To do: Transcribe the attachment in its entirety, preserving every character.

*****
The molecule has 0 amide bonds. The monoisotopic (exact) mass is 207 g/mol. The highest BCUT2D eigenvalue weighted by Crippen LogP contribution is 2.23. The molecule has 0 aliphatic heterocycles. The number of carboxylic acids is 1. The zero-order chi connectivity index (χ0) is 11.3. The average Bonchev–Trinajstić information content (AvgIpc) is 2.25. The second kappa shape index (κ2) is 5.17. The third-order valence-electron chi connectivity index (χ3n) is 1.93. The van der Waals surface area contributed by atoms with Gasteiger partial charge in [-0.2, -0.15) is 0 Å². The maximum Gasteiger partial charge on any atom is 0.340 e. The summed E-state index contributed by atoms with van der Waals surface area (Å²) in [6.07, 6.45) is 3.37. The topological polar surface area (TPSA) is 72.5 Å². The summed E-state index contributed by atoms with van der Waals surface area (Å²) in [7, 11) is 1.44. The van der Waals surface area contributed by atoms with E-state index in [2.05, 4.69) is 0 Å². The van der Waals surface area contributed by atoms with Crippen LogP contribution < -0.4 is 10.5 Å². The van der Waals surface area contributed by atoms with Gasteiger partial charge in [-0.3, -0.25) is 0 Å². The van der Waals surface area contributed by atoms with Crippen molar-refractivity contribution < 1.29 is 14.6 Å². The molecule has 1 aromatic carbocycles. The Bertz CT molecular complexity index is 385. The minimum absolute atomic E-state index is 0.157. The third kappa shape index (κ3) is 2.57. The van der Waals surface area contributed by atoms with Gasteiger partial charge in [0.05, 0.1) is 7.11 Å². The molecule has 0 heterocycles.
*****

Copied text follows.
The molecule has 0 amide bonds. The monoisotopic (exact) mass is 207 g/mol. The highest BCUT2D eigenvalue weighted by Crippen LogP contribution is 2.23. The molecule has 0 aliphatic heterocycles. The number of carboxylic acids is 1. The zero-order chi connectivity index (χ0) is 11.3. The average Bonchev–Trinajstić information content (AvgIpc) is 2.25. The second kappa shape index (κ2) is 5.17. The third-order valence-electron chi connectivity index (χ3n) is 1.93. The van der Waals surface area contributed by atoms with Gasteiger partial charge in [-0.2, -0.15) is 0 Å². The maximum Gasteiger partial charge on any atom is 0.340 e. The summed E-state index contributed by atoms with van der Waals surface area (Å²) in [6.07, 6.45) is 3.37. The topological polar surface area (TPSA) is 72.5 Å². The summed E-state index contributed by atoms with van der Waals surface area (Å²) in [7, 11) is 1.44. The van der Waals surface area contributed by atoms with E-state index in [2.05, 4.69) is 0 Å². The van der Waals surface area contributed by atoms with Crippen LogP contribution < -0.4 is 10.5 Å². The van der Waals surface area contributed by atoms with Gasteiger partial charge in [-0.3, -0.25) is 0 Å². The van der Waals surface area contributed by atoms with Crippen molar-refractivity contribution < 1.29 is 14.6 Å². The molecule has 1 aromatic carbocycles. The Bertz CT molecular complexity index is 385. The minimum absolute atomic E-state index is 0.157. The third kappa shape index (κ3) is 2.57. The van der Waals surface area contributed by atoms with Gasteiger partial charge in [0.05, 0.1) is 7.11 Å². The molecule has 0 heterocycles.